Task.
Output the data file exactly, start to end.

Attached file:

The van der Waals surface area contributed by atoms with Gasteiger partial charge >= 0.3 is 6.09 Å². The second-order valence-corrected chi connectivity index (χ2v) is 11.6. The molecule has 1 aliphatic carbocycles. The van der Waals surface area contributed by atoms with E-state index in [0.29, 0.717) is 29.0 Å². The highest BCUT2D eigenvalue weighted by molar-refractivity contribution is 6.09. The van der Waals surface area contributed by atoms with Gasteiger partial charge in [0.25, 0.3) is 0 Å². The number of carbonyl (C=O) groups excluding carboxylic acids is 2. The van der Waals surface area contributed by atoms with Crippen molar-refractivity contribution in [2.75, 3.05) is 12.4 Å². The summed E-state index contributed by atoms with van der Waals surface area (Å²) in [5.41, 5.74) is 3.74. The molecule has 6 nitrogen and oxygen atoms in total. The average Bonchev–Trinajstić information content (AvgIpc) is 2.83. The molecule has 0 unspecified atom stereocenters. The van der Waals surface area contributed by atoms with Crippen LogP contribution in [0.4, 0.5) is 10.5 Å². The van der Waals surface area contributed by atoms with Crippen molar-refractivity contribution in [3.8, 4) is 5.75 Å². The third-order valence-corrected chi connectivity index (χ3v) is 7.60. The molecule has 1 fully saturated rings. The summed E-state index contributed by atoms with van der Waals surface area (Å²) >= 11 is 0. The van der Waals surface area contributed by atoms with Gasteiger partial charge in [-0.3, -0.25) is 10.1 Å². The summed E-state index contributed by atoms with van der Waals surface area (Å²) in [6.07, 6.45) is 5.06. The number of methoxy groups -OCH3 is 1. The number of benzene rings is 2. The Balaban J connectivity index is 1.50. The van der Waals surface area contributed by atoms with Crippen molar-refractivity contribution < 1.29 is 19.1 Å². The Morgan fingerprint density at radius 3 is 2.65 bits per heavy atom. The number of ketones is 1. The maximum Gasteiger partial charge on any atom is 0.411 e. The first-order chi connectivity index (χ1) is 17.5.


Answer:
The van der Waals surface area contributed by atoms with Gasteiger partial charge >= 0.3 is 6.09 Å². The second-order valence-corrected chi connectivity index (χ2v) is 11.6. The molecule has 1 aliphatic carbocycles. The van der Waals surface area contributed by atoms with E-state index in [0.29, 0.717) is 29.0 Å². The highest BCUT2D eigenvalue weighted by molar-refractivity contribution is 6.09. The van der Waals surface area contributed by atoms with Gasteiger partial charge in [0.25, 0.3) is 0 Å². The number of carbonyl (C=O) groups excluding carboxylic acids is 2. The van der Waals surface area contributed by atoms with Crippen molar-refractivity contribution in [2.75, 3.05) is 12.4 Å². The summed E-state index contributed by atoms with van der Waals surface area (Å²) in [5.41, 5.74) is 3.74. The molecule has 6 nitrogen and oxygen atoms in total. The average Bonchev–Trinajstić information content (AvgIpc) is 2.83. The molecule has 0 unspecified atom stereocenters. The van der Waals surface area contributed by atoms with Crippen LogP contribution in [0.4, 0.5) is 10.5 Å². The van der Waals surface area contributed by atoms with Crippen molar-refractivity contribution in [3.8, 4) is 5.75 Å². The third-order valence-corrected chi connectivity index (χ3v) is 7.60. The molecule has 1 fully saturated rings. The summed E-state index contributed by atoms with van der Waals surface area (Å²) >= 11 is 0. The van der Waals surface area contributed by atoms with Gasteiger partial charge in [-0.3, -0.25) is 10.1 Å². The summed E-state index contributed by atoms with van der Waals surface area (Å²) in [6.07, 6.45) is 5.06. The number of methoxy groups -OCH3 is 1. The number of benzene rings is 2. The Balaban J connectivity index is 1.50. The van der Waals surface area contributed by atoms with Crippen molar-refractivity contribution < 1.29 is 19.1 Å². The Morgan fingerprint density at radius 3 is 2.65 bits per heavy atom. The number of ketones is 1. The maximum Gasteiger partial charge on any atom is 0.411 e. The first-order chi connectivity index (χ1) is 17.5.